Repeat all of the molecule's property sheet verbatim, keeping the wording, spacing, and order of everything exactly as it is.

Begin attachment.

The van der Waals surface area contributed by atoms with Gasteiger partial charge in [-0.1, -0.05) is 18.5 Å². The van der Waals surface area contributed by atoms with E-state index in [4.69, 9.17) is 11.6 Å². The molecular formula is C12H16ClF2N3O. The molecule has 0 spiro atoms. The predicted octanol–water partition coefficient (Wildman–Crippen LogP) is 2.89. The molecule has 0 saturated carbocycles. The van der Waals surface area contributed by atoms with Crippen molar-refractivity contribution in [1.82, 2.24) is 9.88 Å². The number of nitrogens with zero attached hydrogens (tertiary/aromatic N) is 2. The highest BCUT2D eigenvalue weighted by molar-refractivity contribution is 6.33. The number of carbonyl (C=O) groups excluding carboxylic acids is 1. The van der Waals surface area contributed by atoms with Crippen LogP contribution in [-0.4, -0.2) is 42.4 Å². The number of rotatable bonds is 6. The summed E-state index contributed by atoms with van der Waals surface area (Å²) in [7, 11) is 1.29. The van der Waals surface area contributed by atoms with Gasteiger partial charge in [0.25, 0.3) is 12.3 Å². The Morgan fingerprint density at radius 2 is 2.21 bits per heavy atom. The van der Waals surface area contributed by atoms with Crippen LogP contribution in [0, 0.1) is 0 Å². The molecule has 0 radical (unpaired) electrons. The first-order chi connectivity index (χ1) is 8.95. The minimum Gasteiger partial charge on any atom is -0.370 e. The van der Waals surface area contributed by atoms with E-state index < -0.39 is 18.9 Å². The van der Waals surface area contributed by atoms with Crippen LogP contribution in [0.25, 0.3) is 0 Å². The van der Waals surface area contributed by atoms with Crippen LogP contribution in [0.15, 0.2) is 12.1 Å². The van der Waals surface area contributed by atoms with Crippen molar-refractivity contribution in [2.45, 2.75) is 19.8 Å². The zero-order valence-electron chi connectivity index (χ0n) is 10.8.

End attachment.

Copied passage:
The van der Waals surface area contributed by atoms with Gasteiger partial charge in [-0.1, -0.05) is 18.5 Å². The van der Waals surface area contributed by atoms with E-state index in [4.69, 9.17) is 11.6 Å². The molecular formula is C12H16ClF2N3O. The molecule has 0 spiro atoms. The predicted octanol–water partition coefficient (Wildman–Crippen LogP) is 2.89. The molecule has 0 saturated carbocycles. The van der Waals surface area contributed by atoms with Crippen molar-refractivity contribution in [1.82, 2.24) is 9.88 Å². The number of nitrogens with zero attached hydrogens (tertiary/aromatic N) is 2. The highest BCUT2D eigenvalue weighted by molar-refractivity contribution is 6.33. The number of carbonyl (C=O) groups excluding carboxylic acids is 1. The van der Waals surface area contributed by atoms with Crippen LogP contribution in [-0.4, -0.2) is 42.4 Å². The number of rotatable bonds is 6. The summed E-state index contributed by atoms with van der Waals surface area (Å²) in [7, 11) is 1.29. The van der Waals surface area contributed by atoms with Gasteiger partial charge in [0.25, 0.3) is 12.3 Å². The Morgan fingerprint density at radius 2 is 2.21 bits per heavy atom. The van der Waals surface area contributed by atoms with Crippen LogP contribution in [0, 0.1) is 0 Å². The molecule has 0 radical (unpaired) electrons. The first-order chi connectivity index (χ1) is 8.95. The minimum Gasteiger partial charge on any atom is -0.370 e. The van der Waals surface area contributed by atoms with E-state index < -0.39 is 18.9 Å². The van der Waals surface area contributed by atoms with Crippen LogP contribution in [0.25, 0.3) is 0 Å². The van der Waals surface area contributed by atoms with Crippen LogP contribution in [0.15, 0.2) is 12.1 Å². The van der Waals surface area contributed by atoms with Crippen molar-refractivity contribution in [2.45, 2.75) is 19.8 Å². The zero-order valence-electron chi connectivity index (χ0n) is 10.8.